Liggins Institute seminar: The placenta is a programming agent for cardiovascular disease Event as iCalendar

09 October 2013

4 - 5pm

Venue: Seminar Room 505-003, Building 505, 85 Park Road, Grafton

Some decades ago, Barker and colleagues showed that heart disease is inversely related to birthweight.  His team later showed that the risk is modified by placental weight.  Large or small placentas in relation to birthweight confer high risk for disease.  Recent evidence from several centers has shown that size and shape of the placenta highly influence the risk for many cardiovascular conditions as well as for many non-cardiovascular diseases including hypertension and several cancers. These findings point to a maternal-fetal interactions that characterize specific kinds of disease.  Maternal stature, BMI, and hip width appear to be markers for physiological conditions that modify placental structure and allow the prediction of disease. It is likely that the placenta has differing influences on the fetal cardiovascular system depending on stage of development.  Further work is needed to determine the biological role of placental phenotype in predicting adult onset disease.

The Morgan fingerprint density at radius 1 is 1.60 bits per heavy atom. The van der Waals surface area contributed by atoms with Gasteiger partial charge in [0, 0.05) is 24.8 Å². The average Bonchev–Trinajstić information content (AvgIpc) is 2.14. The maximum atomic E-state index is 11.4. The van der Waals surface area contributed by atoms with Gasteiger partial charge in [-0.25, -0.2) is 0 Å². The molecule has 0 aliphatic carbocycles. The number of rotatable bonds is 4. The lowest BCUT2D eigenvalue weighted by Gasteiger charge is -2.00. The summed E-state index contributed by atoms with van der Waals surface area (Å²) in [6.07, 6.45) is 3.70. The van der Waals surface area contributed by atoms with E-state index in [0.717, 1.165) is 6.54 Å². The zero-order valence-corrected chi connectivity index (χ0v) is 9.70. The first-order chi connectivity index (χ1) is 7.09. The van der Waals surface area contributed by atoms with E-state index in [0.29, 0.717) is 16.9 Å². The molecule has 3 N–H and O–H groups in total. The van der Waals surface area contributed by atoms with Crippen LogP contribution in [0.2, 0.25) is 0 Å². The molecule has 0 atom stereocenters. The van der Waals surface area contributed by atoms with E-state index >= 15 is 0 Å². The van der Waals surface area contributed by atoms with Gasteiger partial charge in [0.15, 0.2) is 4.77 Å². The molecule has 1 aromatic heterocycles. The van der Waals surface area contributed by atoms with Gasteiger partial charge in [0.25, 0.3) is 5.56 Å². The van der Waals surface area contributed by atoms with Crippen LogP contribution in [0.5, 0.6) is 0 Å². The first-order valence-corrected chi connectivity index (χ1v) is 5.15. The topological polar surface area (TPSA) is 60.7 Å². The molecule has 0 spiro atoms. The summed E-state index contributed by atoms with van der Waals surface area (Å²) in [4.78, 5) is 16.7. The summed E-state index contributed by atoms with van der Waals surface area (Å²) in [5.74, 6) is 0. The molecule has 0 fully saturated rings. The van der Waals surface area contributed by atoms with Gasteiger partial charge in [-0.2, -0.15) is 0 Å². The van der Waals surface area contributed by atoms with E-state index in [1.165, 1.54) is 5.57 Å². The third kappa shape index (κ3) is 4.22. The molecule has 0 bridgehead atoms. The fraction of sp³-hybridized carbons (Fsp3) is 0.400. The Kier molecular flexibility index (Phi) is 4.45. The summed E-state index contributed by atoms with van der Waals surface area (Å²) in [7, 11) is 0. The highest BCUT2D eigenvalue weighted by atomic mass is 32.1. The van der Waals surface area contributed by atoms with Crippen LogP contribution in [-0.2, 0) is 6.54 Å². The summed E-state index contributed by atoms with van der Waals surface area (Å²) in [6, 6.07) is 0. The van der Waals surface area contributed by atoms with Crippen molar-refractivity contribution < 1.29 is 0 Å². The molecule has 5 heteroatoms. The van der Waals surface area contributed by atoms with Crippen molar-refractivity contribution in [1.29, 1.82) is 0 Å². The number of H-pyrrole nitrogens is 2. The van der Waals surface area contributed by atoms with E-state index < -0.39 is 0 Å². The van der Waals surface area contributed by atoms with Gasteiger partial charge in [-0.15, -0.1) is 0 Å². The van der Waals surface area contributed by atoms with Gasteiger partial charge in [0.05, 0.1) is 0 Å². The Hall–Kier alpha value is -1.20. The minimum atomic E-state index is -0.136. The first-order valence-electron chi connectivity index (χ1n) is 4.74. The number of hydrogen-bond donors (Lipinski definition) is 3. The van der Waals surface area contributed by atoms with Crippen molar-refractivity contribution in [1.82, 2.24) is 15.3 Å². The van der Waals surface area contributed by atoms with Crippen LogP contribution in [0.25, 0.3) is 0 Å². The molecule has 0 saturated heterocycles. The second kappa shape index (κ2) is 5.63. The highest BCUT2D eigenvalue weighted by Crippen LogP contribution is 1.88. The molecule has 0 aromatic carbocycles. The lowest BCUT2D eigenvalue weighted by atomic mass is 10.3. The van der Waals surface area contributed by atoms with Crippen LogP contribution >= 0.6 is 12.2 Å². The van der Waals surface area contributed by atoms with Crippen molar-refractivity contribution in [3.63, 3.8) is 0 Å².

Presented by: Dr. Kent Thornburg

Light refreshments provided


For more information, please contact: Elise Donovan , PhD Clint Gray , PhD Email: e.donovan@auckland.ac.nz Email: c.gray@auckland.ac.nz Phone: +64 9 923 4776                                           Phone: +64 9 923 4785